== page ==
"MapLink is a web-based tool that allows you to find not only campus buildings but also relevant services like parking, restaurants, and shuttle stops, for both campus and the Hillcrest Medical Center.

Initially released in beta form in 2007, MapLink 1.0 now includes new features such as driving directions and better search capabilities, plus enhancements to make it more versatile, easier to maintain, and more responsive to users' feedback and questions. Another new feature allows users to link to specific map pages within MapLink, a refinement requested by many users."

Friday, April 24, 2009

Sleep Talking Saves Energy

Skyping while your computer sleeps.

IM'ing while your laptop snoozes.

Remote access to a sleeping desktop.

A new energy saving gadget will let you do all of this. The common thread? Your computer is "sleep talking." Really. It's asleep...but it appears awake to the network. And if you suddenly need all your computer's computational strength, the prototype, called Somniloquy (which means "talking in your sleep"), will wake up your computer via the USB bus.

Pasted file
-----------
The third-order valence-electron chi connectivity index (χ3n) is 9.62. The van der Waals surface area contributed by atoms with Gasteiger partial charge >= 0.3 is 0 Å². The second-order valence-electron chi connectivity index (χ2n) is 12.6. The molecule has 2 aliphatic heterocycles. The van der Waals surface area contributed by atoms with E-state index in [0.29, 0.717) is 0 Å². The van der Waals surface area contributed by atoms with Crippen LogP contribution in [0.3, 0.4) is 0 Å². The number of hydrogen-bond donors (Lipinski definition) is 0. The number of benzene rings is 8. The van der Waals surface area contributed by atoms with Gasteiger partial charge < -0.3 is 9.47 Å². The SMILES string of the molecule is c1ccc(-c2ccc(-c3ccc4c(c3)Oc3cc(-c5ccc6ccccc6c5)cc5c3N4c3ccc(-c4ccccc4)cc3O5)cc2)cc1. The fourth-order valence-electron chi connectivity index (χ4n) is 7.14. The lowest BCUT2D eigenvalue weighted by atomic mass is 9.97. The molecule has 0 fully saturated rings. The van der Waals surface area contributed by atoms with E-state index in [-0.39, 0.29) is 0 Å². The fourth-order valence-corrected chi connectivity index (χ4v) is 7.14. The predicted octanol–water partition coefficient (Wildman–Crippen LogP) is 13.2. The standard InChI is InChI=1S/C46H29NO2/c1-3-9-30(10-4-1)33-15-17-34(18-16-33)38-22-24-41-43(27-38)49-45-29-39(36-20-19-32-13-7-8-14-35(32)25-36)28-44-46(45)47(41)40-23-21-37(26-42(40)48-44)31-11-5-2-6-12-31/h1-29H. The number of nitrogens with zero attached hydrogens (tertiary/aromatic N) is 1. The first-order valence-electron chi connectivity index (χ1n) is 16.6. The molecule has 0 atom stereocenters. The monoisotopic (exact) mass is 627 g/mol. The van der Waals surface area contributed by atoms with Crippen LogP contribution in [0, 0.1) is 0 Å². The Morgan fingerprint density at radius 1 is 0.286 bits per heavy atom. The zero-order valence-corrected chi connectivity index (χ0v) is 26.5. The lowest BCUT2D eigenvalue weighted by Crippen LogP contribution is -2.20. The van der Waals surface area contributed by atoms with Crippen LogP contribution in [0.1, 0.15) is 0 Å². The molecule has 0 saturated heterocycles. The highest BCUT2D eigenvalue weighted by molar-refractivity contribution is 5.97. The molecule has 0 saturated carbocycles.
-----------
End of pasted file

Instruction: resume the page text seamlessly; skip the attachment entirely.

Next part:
Read the full press release here on sleep talking to save energy.

Or jump to the paper, presented on April 23 at USENIX Symposium on Networked Systems Design and Implementation (NSDI 2009) by UC San Diego computer science Ph.D. student Yuvraj Agarwal.

Yuvraj Agarwal worked on this project when he was an intern at Microsoft Research, Cambridge in the summer of 2007, and continued afterwards at UC San Diego. Steve Hodges, Ranveer Chandra, James Scott, and Victor Bahl from Microsoft Research are Somniloquy co-inventors and authors on the NSDI 2009 paper. Agarwal’s Ph.D. advisor and paper-coauthor is computer science professor Rajesh Gupta from UC San Diego’s Jacobs School of Engineering.